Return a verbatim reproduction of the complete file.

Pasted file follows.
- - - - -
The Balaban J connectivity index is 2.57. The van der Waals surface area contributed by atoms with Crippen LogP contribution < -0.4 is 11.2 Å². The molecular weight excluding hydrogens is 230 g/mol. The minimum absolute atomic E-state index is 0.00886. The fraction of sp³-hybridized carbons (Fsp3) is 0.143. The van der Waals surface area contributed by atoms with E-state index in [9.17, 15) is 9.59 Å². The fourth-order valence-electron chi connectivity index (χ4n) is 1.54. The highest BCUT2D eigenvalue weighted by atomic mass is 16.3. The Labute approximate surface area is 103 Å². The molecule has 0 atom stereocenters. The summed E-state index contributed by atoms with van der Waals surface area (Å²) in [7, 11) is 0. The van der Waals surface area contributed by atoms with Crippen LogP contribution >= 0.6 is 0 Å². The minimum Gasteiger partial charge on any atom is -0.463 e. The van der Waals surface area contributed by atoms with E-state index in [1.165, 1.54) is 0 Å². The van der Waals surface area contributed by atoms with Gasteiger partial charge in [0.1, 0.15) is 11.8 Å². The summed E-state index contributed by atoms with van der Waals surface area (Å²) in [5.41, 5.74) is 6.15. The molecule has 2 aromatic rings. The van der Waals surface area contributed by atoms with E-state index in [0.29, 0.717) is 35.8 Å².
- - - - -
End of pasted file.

The Balaban J connectivity index is 2.57. The van der Waals surface area contributed by atoms with Crippen LogP contribution < -0.4 is 11.2 Å². The molecular weight excluding hydrogens is 230 g/mol. The minimum absolute atomic E-state index is 0.00886. The fraction of sp³-hybridized carbons (Fsp3) is 0.143. The van der Waals surface area contributed by atoms with E-state index in [9.17, 15) is 9.59 Å². The fourth-order valence-electron chi connectivity index (χ4n) is 1.54. The highest BCUT2D eigenvalue weighted by atomic mass is 16.3. The Labute approximate surface area is 103 Å². The molecule has 0 atom stereocenters. The summed E-state index contributed by atoms with van der Waals surface area (Å²) in [7, 11) is 0. The van der Waals surface area contributed by atoms with Crippen LogP contribution >= 0.6 is 0 Å². The minimum Gasteiger partial charge on any atom is -0.463 e. The van der Waals surface area contributed by atoms with E-state index in [1.165, 1.54) is 0 Å². The van der Waals surface area contributed by atoms with Gasteiger partial charge in [0.1, 0.15) is 11.8 Å². The summed E-state index contributed by atoms with van der Waals surface area (Å²) in [5.41, 5.74) is 6.15. The molecule has 2 aromatic rings. The van der Waals surface area contributed by atoms with E-state index in [0.29, 0.717) is 35.8 Å².